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The problem this legislation seeks to address is that of balance billing. Balance billing occurs when a physician (or other medical professional such as an anesthesiologist) bills a patient for medical expenses that the patient’s insurance plan does not cover. This issue is especially prevalent during emergency room visits. Moreover, it is very difficult for a patient to find out how much a service would cost for an out-of-network provider. In an emergency situation they have little real choice in the matter. Unfortunately, this means a patient is charged additional medical expenses because, unbeknownst to the patient, a physician or service is not covered under his or her insurance plan.
Previous legislative attempts to address this issue have created opportunities for patients who have been balance billed to seek mediation of their bill if it is greater than $500 and by requiring disclosure notices to be included in balance bills notifying patients of their right to mediation. The purpose of SB 507 is to expand the disclosure requirement so that some professions not currently statutorily required to make the disclosure would be required to do so. The mechanism for achieving this is to redefine several terms in the statute that govern who is required to make such disclosures.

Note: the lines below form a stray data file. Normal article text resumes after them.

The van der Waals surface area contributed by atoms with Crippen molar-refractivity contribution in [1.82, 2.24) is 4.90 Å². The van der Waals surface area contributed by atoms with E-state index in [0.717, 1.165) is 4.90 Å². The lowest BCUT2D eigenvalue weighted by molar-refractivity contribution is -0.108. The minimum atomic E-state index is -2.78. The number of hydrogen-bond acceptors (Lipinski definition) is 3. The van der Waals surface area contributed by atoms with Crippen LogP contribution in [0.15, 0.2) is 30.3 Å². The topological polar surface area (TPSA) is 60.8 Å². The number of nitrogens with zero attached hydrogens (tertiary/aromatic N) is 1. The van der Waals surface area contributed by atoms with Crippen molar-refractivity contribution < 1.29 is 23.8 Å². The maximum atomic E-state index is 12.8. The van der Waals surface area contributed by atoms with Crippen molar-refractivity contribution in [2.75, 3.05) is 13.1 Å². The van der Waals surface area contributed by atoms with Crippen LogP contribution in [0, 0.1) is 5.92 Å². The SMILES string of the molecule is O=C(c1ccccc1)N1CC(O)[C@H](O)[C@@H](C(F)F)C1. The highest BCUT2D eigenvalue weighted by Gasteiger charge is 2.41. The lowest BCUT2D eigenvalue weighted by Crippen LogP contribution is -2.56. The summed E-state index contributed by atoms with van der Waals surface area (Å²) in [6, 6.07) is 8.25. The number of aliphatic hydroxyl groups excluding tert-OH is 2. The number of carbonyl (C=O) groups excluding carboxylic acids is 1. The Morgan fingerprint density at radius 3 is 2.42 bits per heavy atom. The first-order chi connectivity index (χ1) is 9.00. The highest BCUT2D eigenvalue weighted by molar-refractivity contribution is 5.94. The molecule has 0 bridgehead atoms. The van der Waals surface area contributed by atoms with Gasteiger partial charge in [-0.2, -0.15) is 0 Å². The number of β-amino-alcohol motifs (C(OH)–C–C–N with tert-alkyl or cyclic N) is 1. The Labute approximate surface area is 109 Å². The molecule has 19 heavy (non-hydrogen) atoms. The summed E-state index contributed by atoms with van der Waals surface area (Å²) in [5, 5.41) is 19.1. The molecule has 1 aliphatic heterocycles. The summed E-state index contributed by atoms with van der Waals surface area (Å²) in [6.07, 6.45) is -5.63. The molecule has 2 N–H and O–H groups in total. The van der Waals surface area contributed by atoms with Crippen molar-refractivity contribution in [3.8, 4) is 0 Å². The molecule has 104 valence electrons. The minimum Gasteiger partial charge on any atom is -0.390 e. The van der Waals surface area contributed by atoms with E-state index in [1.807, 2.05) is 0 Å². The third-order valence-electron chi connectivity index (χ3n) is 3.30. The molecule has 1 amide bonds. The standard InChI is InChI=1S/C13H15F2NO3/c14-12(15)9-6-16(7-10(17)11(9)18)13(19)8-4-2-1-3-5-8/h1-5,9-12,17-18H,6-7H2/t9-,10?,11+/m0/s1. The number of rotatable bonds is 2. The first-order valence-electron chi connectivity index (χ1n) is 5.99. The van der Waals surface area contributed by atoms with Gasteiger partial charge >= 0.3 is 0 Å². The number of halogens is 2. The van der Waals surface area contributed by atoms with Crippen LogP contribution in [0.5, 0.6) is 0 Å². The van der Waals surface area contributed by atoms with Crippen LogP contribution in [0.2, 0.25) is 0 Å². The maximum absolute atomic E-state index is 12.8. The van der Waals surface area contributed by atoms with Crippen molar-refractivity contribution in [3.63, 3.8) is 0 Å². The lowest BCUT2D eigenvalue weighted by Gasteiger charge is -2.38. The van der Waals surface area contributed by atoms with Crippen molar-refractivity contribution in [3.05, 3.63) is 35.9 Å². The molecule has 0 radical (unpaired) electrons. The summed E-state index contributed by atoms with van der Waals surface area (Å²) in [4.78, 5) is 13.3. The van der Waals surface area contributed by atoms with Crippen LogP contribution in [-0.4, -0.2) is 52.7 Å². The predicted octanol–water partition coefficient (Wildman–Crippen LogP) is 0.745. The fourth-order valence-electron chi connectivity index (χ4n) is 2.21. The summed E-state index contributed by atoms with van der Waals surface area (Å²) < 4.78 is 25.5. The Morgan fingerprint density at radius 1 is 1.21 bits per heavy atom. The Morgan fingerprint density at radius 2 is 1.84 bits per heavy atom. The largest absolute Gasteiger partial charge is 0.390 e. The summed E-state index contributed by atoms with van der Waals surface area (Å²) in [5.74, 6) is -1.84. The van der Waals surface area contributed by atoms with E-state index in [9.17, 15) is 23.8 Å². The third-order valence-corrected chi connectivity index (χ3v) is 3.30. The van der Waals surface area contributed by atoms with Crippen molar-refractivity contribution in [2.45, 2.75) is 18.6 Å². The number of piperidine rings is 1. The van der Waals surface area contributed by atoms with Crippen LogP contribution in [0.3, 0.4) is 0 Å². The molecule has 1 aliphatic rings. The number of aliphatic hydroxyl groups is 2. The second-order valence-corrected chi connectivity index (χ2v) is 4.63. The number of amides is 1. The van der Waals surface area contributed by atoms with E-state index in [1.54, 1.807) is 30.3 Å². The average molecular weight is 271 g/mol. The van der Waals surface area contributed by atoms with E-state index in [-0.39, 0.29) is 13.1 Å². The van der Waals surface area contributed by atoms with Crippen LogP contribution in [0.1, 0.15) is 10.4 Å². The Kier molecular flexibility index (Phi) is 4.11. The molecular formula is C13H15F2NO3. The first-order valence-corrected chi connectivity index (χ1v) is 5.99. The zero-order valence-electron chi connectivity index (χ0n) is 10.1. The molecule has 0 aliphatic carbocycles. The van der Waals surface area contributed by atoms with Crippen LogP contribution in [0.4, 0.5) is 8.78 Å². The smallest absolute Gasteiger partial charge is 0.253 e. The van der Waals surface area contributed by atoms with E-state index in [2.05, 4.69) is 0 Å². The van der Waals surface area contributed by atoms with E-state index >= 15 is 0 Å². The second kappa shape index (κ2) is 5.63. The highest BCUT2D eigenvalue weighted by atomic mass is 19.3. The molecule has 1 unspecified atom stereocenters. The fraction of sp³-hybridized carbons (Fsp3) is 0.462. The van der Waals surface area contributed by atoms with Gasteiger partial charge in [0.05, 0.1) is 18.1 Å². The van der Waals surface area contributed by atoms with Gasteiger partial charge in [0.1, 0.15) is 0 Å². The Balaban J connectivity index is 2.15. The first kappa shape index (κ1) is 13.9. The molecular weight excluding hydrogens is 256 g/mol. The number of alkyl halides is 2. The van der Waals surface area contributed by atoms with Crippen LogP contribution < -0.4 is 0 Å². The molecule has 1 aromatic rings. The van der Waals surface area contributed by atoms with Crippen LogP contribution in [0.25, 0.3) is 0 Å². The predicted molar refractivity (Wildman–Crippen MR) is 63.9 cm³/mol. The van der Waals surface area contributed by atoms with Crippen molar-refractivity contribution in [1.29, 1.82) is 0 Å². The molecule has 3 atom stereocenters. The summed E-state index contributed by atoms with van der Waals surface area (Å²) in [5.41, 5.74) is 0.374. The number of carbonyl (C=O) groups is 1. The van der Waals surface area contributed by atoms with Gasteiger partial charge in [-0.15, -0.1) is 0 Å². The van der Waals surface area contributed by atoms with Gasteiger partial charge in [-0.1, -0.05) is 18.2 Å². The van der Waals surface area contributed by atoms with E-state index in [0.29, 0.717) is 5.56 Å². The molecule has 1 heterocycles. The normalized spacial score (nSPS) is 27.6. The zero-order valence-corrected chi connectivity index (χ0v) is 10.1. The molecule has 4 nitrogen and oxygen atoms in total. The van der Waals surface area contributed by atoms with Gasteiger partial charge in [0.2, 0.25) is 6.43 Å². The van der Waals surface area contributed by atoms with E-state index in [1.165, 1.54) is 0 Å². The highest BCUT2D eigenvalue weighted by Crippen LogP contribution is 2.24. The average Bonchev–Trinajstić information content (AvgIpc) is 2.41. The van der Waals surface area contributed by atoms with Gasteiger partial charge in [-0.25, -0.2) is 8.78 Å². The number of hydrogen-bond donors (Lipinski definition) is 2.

Overregulation of the health insurance and healthcare industries has caused this issue to come into existence. If the free market were allowed to operate in the healthcare industry, this arbitrary billing practice would result in medical care facilities or healthcare providers losing business. Unfortunately, neither health insurance nor healthcare operate in anything resembling a free market. This leads to all sorts of problems from increased costs to lower transparency for consumers to higher costs for insurance and medical care. We agree that this bill seeks to address a serious issue, but we are hesitant to support further regulation because the long term answer to overregulation is not more regulation.
The issue of balance billing is being addressed by many states at differing levels of regulation from the most restrictive - banning the practice altogether - to other, lower levels of intervention. We acknowledge that the intervention proposed by SB 507 is probably the least intrusive of all the regulatory options that might be considered if the legislature is intent on further refining the work it has already done in this area.
While our objection to fighting problems caused by government intervention with still more government intervention stands, it is reasonable to conclude that short of major deregulation of the health insurance and healthcare industries at the federal and state levels a true free market solution to this problem will remain elusive at best.